Growth targets increased for the Golden Horseshoe! What will Burlington do to comply?

Growth forecasts are on the rise for the Golden Horseshoe area of Southern Ontario.  In fact, the Ministry of Infrastructure has increased the population targets by an extra 2 million people in the 2031 to 2041 timeframe with an amendment to the official plan passed just 2 weeks ago.  These new targets are in addition to the existing expansion forecasts.   Along with people come the need for services and jobs.  Population growth plus jobs plus services equals more land being developed to meet the increasing needs in the areas involved.  

Burlington is central within the area known as the Golden Horseshoe.  But Burlington is essentially out of land for development.  Current growth is being met by policies evolving around infill and intensification.  An example of infill may be taking two homes currently existing on very large lots, severing part of each lot and creating a space where a third home can be built.  To be fair, it may also involve taking vacant or run down properties, and using them for new construction.  Intensification might involve taking down buildings that need to be improved and creating a 10 story building where a 3 story building had previously been.  This seems to be what is happening in the downtown core. 

Most of Burlingtons land mass to the north of the 407 Highway is in the green belt.  Many of the properties are currently zoned for agricultural use.  Many of the farm owners are seniors and unable to effectively run their former farm operations.  They are in a bit of a holding pattern.  Some investors and developers are buying land parcels in North Burlington at artificially depressed land prices, by way of comparison to neighboring Milton, not because they intend to take up farming, but possibly because they know that the current policies of infill and intensification will not meet the demands of future growth and expansion.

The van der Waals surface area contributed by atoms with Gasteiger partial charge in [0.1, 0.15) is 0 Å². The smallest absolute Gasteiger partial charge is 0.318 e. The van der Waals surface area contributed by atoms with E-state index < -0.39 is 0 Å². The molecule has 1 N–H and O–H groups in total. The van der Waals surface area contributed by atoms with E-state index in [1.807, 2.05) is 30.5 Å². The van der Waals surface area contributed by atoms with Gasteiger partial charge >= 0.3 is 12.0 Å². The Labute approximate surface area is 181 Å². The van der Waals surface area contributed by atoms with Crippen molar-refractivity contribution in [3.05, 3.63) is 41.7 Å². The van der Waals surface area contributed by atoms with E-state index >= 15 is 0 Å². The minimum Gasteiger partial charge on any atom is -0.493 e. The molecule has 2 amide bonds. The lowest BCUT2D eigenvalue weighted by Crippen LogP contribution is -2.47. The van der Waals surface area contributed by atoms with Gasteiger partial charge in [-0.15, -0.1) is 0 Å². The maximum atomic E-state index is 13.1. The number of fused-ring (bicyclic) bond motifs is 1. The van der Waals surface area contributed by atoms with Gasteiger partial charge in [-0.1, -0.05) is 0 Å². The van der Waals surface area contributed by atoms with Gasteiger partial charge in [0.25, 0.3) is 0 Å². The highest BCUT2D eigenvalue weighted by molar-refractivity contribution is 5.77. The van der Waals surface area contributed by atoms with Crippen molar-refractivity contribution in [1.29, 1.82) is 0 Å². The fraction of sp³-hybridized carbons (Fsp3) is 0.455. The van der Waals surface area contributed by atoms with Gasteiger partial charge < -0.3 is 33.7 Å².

North Burlington is the home to the Burlington Airpark.  Some form of expansion has been proceeding for over a year, as evidenced by fill being trucked in convoy style and on an almost daily basis for months if not longer.  So the facts show that some are able to build and expand in north Burlington today.  And the expansion is not for the sole benefit of the farm community surrounding this airpark.  The expansion may be related to the closure of the Buttonville Airport, and if that's the case, it may get much busier.

The City of Hamilton has an airport surrounded by agricultural land.  The decision has just been made to open in excess of 500 hectares of agricultural land around that airport for development.  With that decision, land values have shot up in the area. 

Whether it's airport expansion or new growth projections, the City of Burlington will have to consider moving some if its greenbelt boundaries and planning some form of development north of Hwy 407.  It's time!

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